Leadership in Time of Crisis

Special Guests: Professor David Gergen

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This week on Facing the Future, we got a rare opportunity to speak about leadership in a time of crisis with a real scholar of presidential politics: Professor David Gergen of Harvard’s Kennedy School of Government. Gergen served as a White House advisor to four US presidents: Richard Nixon, Gerald Ford, Ronald Reagan, and Bill Clinton. He has also been a long time television commentator on both PBS and CNN and has a new book coming out later this spring titled “Hearts Touched by Fire: How Great Leaders are Made.”

Given the multiple crises now facing Washington’s policymakers, I asked Gergen for his advice on managing such a challenging agenda. Both Concord Coalition policy director Tori Gorman and national field director Phil Smith joined me for the entire program.

The administrations in which Gergen served all contended with multiple foreign policy and domestic crises, but he says what we are seeing now is unprecedented. Gergen says from his perspective the Biden White House started strong, but has faltered since last summer. He says it’s partially because of a confluence of crises, but also due to poor execution.

“Any White House can be very effective at handling one crisis, and maybe even two. But when you’ve got four or five that are occurring simultaneously, it vastly overloads the system,” said Gergen. “It is very, very hard. It’s like a juggler. FDR used to call himself the juggler. When you’ve got two or three, you can juggle but when you get four or five, you drop a ball, then you drop another ball. It’s almost inevitable. But what was least expected yet has had the most telling effect on the public was the handling of the Afghan crisis. Biden’s policies have been better than his execution, and the Afghan situation is very emblematic of that. It just left a very sour taste in people’s mouths – especially in the military community – about how many people were left behind. There is a moral stain that came with that that is really, really hard to eradicate.”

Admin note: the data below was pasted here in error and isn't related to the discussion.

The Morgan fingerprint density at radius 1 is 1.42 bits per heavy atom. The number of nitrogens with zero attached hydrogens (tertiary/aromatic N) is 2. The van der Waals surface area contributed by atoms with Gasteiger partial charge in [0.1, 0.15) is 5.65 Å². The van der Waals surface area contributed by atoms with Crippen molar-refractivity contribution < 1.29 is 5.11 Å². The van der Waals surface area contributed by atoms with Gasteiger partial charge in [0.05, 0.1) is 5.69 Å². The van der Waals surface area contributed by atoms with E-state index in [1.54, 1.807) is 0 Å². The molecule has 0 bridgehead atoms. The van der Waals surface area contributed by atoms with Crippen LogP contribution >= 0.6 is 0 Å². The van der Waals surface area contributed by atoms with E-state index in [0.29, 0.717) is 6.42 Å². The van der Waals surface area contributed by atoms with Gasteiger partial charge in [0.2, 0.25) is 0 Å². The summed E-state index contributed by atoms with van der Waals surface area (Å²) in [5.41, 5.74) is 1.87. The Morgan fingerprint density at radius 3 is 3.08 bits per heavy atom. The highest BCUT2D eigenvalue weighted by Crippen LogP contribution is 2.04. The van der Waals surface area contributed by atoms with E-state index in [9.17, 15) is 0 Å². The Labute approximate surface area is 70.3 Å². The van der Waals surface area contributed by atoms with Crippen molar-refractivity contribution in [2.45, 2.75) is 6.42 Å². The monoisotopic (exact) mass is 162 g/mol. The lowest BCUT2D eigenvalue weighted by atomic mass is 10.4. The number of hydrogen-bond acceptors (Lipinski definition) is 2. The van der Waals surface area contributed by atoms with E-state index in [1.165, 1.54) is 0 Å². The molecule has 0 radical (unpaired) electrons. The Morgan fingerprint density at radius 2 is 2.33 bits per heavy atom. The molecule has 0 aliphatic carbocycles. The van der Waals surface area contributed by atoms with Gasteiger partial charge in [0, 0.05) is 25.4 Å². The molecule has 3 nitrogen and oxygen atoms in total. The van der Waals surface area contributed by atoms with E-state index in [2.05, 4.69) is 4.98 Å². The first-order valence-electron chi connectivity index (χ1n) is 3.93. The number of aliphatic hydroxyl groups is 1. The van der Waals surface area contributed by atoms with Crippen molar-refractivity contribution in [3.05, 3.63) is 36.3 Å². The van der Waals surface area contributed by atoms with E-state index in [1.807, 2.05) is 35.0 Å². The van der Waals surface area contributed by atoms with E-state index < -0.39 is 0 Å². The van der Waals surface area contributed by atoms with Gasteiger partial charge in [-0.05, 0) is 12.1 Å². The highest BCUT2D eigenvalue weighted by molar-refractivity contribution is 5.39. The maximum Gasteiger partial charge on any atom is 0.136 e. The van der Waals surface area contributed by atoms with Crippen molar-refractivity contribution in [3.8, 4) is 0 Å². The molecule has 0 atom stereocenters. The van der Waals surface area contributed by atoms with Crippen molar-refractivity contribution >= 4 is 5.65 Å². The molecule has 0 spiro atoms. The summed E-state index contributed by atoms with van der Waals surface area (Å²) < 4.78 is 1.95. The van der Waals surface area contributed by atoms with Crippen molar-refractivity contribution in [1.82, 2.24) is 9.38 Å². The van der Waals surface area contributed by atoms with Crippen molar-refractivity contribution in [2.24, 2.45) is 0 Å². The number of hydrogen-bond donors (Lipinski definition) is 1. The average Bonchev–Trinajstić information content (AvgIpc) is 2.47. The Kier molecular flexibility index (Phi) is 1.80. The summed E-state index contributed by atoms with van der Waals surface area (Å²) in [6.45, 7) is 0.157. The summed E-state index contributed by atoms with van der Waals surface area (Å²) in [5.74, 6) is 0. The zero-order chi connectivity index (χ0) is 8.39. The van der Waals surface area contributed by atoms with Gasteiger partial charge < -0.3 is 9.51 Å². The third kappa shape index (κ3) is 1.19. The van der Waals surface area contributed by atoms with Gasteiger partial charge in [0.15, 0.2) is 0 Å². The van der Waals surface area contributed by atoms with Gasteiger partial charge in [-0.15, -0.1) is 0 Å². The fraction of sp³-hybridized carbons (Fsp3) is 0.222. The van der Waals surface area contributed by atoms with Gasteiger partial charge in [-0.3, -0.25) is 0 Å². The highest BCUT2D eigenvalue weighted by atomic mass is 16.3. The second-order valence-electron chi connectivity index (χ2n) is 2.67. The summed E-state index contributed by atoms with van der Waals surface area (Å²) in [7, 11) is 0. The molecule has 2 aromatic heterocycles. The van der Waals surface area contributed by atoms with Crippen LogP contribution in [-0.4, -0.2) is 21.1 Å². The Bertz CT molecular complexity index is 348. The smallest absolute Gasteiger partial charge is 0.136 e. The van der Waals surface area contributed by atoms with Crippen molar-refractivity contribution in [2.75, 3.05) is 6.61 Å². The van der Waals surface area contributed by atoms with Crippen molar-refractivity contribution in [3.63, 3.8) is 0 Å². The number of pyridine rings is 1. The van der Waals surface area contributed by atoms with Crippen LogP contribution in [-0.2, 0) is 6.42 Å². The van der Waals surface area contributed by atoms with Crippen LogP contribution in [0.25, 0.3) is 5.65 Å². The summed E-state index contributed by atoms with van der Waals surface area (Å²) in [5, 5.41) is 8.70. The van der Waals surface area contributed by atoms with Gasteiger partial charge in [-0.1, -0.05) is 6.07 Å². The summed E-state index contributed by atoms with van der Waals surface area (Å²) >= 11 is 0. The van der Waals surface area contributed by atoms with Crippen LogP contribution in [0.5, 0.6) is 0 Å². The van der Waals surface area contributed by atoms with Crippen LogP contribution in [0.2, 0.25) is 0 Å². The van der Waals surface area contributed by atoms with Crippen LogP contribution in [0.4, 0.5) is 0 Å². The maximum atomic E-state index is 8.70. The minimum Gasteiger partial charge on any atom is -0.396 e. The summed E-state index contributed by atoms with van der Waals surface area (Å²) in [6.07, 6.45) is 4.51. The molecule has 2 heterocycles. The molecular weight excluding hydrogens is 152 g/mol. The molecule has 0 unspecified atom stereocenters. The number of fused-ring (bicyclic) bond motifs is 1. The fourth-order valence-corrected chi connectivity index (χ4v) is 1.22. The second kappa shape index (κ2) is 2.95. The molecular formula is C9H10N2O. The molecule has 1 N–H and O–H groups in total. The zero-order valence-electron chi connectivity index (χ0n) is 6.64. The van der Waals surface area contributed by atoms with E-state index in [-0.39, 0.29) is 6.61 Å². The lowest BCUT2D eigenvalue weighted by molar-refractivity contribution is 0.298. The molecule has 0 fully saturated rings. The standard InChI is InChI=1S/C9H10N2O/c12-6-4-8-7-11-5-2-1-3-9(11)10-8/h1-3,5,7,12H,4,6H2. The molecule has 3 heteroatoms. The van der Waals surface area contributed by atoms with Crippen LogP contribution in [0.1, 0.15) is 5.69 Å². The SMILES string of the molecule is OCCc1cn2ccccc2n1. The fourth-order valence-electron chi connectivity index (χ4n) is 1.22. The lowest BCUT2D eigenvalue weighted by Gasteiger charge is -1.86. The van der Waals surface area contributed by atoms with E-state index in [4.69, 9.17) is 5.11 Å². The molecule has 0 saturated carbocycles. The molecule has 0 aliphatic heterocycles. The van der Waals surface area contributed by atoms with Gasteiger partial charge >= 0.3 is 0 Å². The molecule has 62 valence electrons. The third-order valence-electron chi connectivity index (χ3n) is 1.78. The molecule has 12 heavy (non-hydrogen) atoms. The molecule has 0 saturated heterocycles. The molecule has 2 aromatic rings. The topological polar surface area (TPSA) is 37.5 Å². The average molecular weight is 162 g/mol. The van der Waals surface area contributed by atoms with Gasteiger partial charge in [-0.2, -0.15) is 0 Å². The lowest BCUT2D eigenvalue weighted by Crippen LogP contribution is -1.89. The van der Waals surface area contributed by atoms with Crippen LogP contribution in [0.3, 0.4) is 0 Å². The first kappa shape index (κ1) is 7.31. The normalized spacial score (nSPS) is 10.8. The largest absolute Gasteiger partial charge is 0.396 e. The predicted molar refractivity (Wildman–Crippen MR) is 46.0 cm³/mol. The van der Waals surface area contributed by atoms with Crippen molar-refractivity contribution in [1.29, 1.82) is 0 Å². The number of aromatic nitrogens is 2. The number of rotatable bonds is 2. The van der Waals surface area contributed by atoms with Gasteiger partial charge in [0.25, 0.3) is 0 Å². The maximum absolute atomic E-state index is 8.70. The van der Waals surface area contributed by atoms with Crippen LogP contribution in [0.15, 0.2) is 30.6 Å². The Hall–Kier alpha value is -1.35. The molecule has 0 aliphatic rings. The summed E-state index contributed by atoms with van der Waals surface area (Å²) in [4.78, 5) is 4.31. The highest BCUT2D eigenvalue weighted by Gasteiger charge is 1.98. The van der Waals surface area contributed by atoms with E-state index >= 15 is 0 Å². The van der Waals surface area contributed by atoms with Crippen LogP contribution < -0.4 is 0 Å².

Gergen does give the Biden administration credit, however, for a more deft handling of the Russia-Ukraine crisis than the withdrawal of US forces from Afghanistan. On the domestic front, Gergen actually sees the failure of Biden’s signature Build Back Better climate and social spending legislation – due to opposition from West Virginia Democratic Senator Joe Manchin – as a positive development that can point Congress and the administration in the direction of more prudent fiscal and budgetary policy.

“We need a healthy debate, and let the progressives have their say and see whose arguments prevail,” said Gergen. “I am of the school that believes that a lot of people may look back on the Democratic side and say that Senator Manchin was trying to do us a favor. I think between here and the midterms, I would get something done on getting the price of gasoline down, get something to help people get back to work. So many restaurants and everything are still in deep trouble because they can’t find the people to work and run them. Do something to get those problems solved. Just focus on the two or three things you can get done now, try to get through the midterms and try to keep your power.”

On the broader question of leadership, Gergen says it is time for the baby boomer generation (like me) to exit the stage and make room for new leaders. While Gergen says nothing will come close to the humble leadership of the World War II generation, he sees a lot of hope in the younger generation of activists – some military veterans from recent conflicts, others pushing on issues such as income inequality and environmental sustainability.

“I see a growing number of really interesting, sparky, honest, brave people who are getting involved in our politics,” said Gergen. “Some coming from the left, like AOC [Rep. Alexandra Ocasio Cortez (D-NY)], as much as I disagree with her politics I like people like that to be in the mix. But we also have the veterans who are coming back now from Afghanistan and Iraq who are taking off their uniforms just like WWII veterans and trying to get into the public arena and running for office. I am very involved in a group to get young veterans to run for Congress. We now have 25 members of the House of Representatives in a caucus made up of young veterans from both sides of the aisle. They sign a pledge to work across the aisle before they go in. That is what we need more of. People like that who are going to motivate the country and make people feel like this is really important. It’s really important to the future of your grandkids.”

Hear more on Facing the Future. I host the program each week on WKXL, NHTalkRadio.com (N.H.), and it is also available via podcast. Join me and my guests as we discuss issues relating to national fiscal policy with budget experts, industry leaders, and elected officials. Past broadcasts are available here. You can subscribe to the podcast on SpotifyPandoraiTunesGoogle PodcastsStitcher or with an RSS feed. Follow Facing the Future on Facebook, and watch videos from past episodes on The Concord Coalition YouTube channel.

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